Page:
Published: 14 March 2019
Most law-abiding people in Northern Ireland believe that anyone who committed a crime should be brought to justice – and that the terrible events of Bloody Sunday were inexcusable. What is causing enormous distress is the completely disproportionate treatment of the security forces.
Sinn Fein will inevitably respond to the news that one soldier has been charged with murder and attempted murder by encouraging the bereaved to feel angry that more aren’t being brought to court. As further evidence of the wickedness of the British government they will cite a stupid remark, made by the Northern Ireland Secretary Karen Bradley last week, that security forces killers were not committing crimes “but fulfilling their duty in a dignified and appropriate way.”
What isn’t being much quoted, though, is her accurate remark that “over 90 per cent of the killings during the Troubles were at the hands of terrorists [and] every single one of those was a crime.”
The figures speak for themselves. During the three decades of the Troubles, more than 3,600 people were killed, 60 per cent by republican paramilitaries (mostly the IRA), 30 per cent by loyalists and only 10 per cent by the security forces. Yet only 16 per cent of the victims of violence were paramilitaries, while 52 per cent were civilians and 32 per cent police and soldiers – the security forces who saved Northern Ireland from civil war. Except in a very few cases, which occurred mostly during the mayhem of the early 1970s, police and soldiers exercised extraordinary restraint.
As Republican leaders, the likes of Gerry Adams, demand more prosecutions, it is impossible not to think of all the mass murders that never ended up in court. Cases like Bloody Friday in July 1972, when nine people were killed and around 130 others injured by 22 IRA bombs; the carnage in the little village of Claudy ten days later when three bombs killed nine civilians; or the Enniskillen Remembrance Day bomb that killed three people in 1987.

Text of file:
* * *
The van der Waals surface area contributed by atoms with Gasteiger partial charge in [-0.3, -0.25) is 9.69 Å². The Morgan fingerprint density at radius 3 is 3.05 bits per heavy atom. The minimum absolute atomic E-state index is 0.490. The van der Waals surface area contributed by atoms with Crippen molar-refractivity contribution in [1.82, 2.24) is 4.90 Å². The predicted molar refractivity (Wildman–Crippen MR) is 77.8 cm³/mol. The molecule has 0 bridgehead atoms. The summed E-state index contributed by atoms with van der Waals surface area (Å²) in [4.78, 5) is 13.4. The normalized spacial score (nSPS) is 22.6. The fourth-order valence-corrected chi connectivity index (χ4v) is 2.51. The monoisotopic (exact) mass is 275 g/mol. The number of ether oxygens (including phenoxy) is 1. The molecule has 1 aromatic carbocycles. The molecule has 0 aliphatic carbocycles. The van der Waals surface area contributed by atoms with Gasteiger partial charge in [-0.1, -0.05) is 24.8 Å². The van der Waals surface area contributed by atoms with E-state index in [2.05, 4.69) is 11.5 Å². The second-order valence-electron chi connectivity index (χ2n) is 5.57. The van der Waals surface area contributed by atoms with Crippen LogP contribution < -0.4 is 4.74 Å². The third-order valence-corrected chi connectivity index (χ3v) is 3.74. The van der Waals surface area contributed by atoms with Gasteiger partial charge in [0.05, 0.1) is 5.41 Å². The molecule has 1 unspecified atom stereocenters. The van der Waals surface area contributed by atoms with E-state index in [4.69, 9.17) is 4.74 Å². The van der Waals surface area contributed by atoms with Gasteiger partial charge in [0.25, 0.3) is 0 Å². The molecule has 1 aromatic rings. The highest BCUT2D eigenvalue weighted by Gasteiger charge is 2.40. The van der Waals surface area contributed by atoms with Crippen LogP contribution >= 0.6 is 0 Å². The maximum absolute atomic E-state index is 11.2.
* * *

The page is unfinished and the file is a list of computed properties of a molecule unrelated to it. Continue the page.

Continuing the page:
There’s a long list of such atrocities and many today will be reflecting grimly on the mass murderers and their facilitators who, like Martin McGuinness, went scot free.
Irish Prime Minister Leo Varadkar has also been criticised over his support for a public inquiry into the murder by loyalists of IRA lawyer Pat Finucane, who has become something of a celebrity victim while no-one seems to remember the long list of judges, magistrates and barristers murdered by the IRA.
I’ve been covering Northern Ireland as a journalist since the early 1990s, and I’ve seen terrible tragedies and shocking injustices. Every day, people whose loved ones have been murdered by paramilitaries see in the street people they believe were the perpetrators. Because of the omerta among republicans and the absence of any written records, few have been charged – let alone convicted – but many also benefited from the Good Friday Agreement and served very short sentences. In the case of IRA ex-convicts, they are fêted as heroes and voted into positions of power in Ireland and abroad. It’s a feature of Northern Ireland that, while Protestants vote for bigots, Catholics vote for murderers.
One of the most sickening developments has been the hounding of the security forces, who have been relentlessly demonised by the republican propaganda machine and were regarded as suitable sacrifices on the altar of the peace process. Such was Tony Blair’s desperation to get Sinn Fein to join the power-sharing executive at Stormont that it became government policy to give moral equivalence to the bomber and his victims.
This has had wide-ranging ramifications, from the semi-amnesty On The Run letters dished out by Blair to republican terrorist suspects, to the 2006 Victims And Survivors Order (NI), which was disgracefully nodded through by Ian Paisley and the DUP despite making no distinction between victims and perpetrators.
The latest insult has been to make £55 million available for inquests into 93 deaths, of whom 40 were terrorists. There are 1,000 murders by terrorists that will get no such scrutiny. The Government’s offer to pay the legal costs of “Soldier F” does not go far towards making up for this.
As Sinn Fein orchestrates more protests over Bloody Sunday, all that should be borne in mind. Amorality rules.